“Coming Out Increases Job Satisfaction"

Zainab Javid Patel, Lead Inclusion & Diversity, Pernod Ricard India, describes why the LGBTQ community should come out of the closet and lead a meaningful life, in conversation with Sugandh Bahl


Please take us through your journey of how important or how easy or how difficult was it for you to reach this position?

Today, bigger and bigger businesses are providing workplace protections for LGBTQ people. And it’s becoming clear that when workers like me can bring their true authentic selves to work, we are more productive and engaged. And there are several research works that show that coming out at your workplace increases job satisfaction, the intention to stay and emotional support from co-workers. Whereas when you stay in the closet, there are substantial costs for the individual as well as for the company.  

I must say that I am extremely privileged because of being able to complete a higher education degree, having a masters degree, being able to communicate with you in a language that you understand. The third part is that belonging to the same professional workspace as you has opened many doors for me, provided me many platforms, and your platform. Having said that, life as a trans person has not been easy, and it’s not that I came directly from zero to point 100. For example, there were times when there was a name mismatch. Today, of course, all of my documents mention my legal name. So, if you are misgendering me you are doing it out of your own ignorance. (There is a need to) create a roadmap for the future before onboarding gender non-conforming, non-binary people and to research and use the right pronoun.

In my case, they actually started using the pronoun ‘de’ in order to make me feel comfortable. And then I had to correct them that I appreciate you using a gender-neutral pronoun, but my pronouns are she, her and hers. So that was taken care of. Some of the unnecessary medical onboarding steps were removed, not only for me but for every other employee after me. The background verification was done sensitively.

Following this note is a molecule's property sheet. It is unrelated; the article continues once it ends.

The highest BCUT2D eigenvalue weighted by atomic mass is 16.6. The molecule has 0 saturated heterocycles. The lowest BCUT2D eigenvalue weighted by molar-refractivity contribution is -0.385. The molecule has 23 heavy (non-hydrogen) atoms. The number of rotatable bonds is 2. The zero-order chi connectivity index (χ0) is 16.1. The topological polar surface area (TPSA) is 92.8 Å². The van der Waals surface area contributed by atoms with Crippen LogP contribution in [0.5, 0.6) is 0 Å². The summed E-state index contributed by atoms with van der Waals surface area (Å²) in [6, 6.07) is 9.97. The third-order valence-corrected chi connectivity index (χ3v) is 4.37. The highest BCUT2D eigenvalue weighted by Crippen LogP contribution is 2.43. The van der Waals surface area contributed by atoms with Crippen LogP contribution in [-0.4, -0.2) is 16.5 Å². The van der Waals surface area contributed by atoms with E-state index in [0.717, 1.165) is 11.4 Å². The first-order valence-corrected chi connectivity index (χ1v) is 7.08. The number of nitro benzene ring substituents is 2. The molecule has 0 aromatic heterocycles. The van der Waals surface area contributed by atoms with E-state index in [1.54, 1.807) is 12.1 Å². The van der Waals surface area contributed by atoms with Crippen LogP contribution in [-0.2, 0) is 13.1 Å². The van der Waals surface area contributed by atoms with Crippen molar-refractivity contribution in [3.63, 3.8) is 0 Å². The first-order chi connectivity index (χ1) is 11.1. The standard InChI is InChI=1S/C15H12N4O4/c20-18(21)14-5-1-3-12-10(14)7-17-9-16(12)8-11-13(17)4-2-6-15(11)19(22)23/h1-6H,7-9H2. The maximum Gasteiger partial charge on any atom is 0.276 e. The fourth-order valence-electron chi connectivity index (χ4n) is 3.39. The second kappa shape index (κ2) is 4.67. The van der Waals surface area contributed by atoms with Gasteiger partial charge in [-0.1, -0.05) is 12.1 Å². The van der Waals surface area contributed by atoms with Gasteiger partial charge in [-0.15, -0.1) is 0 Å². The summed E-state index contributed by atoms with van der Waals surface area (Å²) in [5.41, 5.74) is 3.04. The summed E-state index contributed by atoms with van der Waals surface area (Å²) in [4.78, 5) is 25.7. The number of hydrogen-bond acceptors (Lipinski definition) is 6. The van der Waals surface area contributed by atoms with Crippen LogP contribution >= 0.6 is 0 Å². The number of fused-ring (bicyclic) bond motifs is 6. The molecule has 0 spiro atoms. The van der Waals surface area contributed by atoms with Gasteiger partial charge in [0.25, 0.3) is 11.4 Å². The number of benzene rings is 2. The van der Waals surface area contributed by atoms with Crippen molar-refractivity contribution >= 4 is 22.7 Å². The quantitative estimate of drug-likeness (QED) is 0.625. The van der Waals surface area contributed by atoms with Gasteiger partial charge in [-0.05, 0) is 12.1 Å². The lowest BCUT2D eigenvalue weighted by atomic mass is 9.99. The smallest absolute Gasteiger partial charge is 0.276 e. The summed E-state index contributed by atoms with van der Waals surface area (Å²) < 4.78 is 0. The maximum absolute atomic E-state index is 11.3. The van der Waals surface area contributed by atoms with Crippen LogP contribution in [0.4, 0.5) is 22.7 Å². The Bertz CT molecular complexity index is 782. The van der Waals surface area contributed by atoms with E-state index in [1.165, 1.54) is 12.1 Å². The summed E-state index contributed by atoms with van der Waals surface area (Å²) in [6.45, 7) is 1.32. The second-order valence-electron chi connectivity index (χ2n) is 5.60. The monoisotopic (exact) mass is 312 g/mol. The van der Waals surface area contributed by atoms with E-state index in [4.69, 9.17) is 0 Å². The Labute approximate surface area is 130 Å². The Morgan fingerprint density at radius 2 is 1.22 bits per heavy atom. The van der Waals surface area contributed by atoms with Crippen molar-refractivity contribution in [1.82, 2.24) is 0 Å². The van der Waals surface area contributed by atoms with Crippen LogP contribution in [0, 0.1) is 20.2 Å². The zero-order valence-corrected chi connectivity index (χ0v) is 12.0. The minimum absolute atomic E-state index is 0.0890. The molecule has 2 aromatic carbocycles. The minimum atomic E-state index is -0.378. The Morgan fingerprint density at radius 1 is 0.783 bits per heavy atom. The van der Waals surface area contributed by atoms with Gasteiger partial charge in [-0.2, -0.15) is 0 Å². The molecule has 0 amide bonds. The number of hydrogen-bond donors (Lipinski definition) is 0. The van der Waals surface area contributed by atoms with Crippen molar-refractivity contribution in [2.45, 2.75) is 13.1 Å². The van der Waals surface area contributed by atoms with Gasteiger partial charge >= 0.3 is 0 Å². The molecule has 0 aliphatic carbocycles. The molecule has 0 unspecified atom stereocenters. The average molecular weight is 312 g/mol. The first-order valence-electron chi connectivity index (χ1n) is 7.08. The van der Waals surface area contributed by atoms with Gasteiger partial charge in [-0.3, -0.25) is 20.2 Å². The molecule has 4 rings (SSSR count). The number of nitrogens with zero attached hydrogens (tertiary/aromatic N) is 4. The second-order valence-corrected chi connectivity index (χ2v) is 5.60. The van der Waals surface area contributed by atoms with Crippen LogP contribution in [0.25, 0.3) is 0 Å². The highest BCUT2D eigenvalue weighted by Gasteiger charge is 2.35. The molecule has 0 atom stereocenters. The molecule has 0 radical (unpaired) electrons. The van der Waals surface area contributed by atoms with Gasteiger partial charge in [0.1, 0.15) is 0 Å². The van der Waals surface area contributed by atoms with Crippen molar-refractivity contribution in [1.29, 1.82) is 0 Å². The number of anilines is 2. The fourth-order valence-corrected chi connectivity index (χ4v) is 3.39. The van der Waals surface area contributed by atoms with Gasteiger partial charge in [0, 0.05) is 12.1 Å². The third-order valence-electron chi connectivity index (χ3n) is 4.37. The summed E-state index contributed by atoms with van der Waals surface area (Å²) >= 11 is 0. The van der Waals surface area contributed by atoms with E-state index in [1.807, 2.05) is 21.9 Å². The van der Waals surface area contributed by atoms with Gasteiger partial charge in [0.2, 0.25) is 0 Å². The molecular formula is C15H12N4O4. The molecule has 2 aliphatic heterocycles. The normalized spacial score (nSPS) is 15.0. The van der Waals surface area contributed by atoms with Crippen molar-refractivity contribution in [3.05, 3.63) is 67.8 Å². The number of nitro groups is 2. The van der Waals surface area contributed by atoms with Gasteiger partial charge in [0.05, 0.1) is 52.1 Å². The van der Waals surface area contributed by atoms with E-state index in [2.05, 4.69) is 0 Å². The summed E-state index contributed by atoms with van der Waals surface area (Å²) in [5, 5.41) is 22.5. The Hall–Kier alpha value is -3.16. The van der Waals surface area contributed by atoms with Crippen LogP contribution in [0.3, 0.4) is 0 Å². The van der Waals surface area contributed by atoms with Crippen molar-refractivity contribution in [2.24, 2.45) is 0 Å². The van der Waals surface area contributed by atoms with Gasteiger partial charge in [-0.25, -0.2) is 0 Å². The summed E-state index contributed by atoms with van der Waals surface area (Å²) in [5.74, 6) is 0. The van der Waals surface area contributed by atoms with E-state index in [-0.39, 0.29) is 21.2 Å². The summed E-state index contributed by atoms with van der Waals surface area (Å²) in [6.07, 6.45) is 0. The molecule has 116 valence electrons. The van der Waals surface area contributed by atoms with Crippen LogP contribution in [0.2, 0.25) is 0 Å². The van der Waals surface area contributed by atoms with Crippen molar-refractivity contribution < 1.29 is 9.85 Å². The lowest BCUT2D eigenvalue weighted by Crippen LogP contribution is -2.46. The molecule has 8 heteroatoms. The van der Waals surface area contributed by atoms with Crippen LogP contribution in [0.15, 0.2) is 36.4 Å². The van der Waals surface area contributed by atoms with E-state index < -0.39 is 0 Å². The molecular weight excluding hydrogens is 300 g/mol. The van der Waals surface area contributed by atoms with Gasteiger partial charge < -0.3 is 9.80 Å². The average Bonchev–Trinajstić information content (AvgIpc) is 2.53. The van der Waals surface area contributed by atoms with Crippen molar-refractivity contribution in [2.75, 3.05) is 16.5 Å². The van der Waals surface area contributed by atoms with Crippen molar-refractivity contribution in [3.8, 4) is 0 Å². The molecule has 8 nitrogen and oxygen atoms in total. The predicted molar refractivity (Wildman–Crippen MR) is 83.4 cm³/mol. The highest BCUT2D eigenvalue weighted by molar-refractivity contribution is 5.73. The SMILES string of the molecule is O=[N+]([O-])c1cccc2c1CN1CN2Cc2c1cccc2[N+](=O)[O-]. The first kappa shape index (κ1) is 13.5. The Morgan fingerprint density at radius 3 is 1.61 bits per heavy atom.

Why do you think that sexuality has become the main concern within organisations?

Attitudes towards sexual orientation, or gender identity is a very complicated issue. Personal prejudices, biases, and microaggressions are still very strong. Now, in a country that has decriminalised homosexuality, we will still have a majority of people who oppose same-sex marriage or marriage equality. A lot of people who are cisgender heterosexual may feel that LGBT workers should keep their ‘lifestyle choices’ to themselves.  

I think we need to just drop the pretext that sexual orientation is a big deal. Once we do that, you will realise that this is a great workforce to work with, as good or bad in their work as any other employee. 

Sometimes when we hire from diversity backgrounds, we set an unexpectedly high standard of delivery from them, which automatically sets them on the device to fail. Why do they need to do extra amount of work to prove themselves?

Regarding hiring procedure, would you like to highlight any aspect that companies should adapt?

A lot of small- or medium sized organisations depend on external organisations or agencies for background verification checks. Sensitising your third-party vendor personnel is important. One has to keep professionalism at an all-time high. For example, when you do a house check, make sure that you check with the person, is this the right time to visit? Or, is it okay to visit?  

Then on day one, when the new employee is being taken around, make sure that the person is not overwhelmed by the culture as workspaces can be intimidating. 

And I think, during the assessment phase, if you’re specifically looking at diversity candidates, let’s not look at meritocracy as an argument. If we were to use that argument, we would never have had reservations for women. 

If we leave people who are left behind to crawl back to the top of the wall, where we think we have a worldview of equality, that’s never going to work. 

(The interview appeared in the August issue of BW People  publication)

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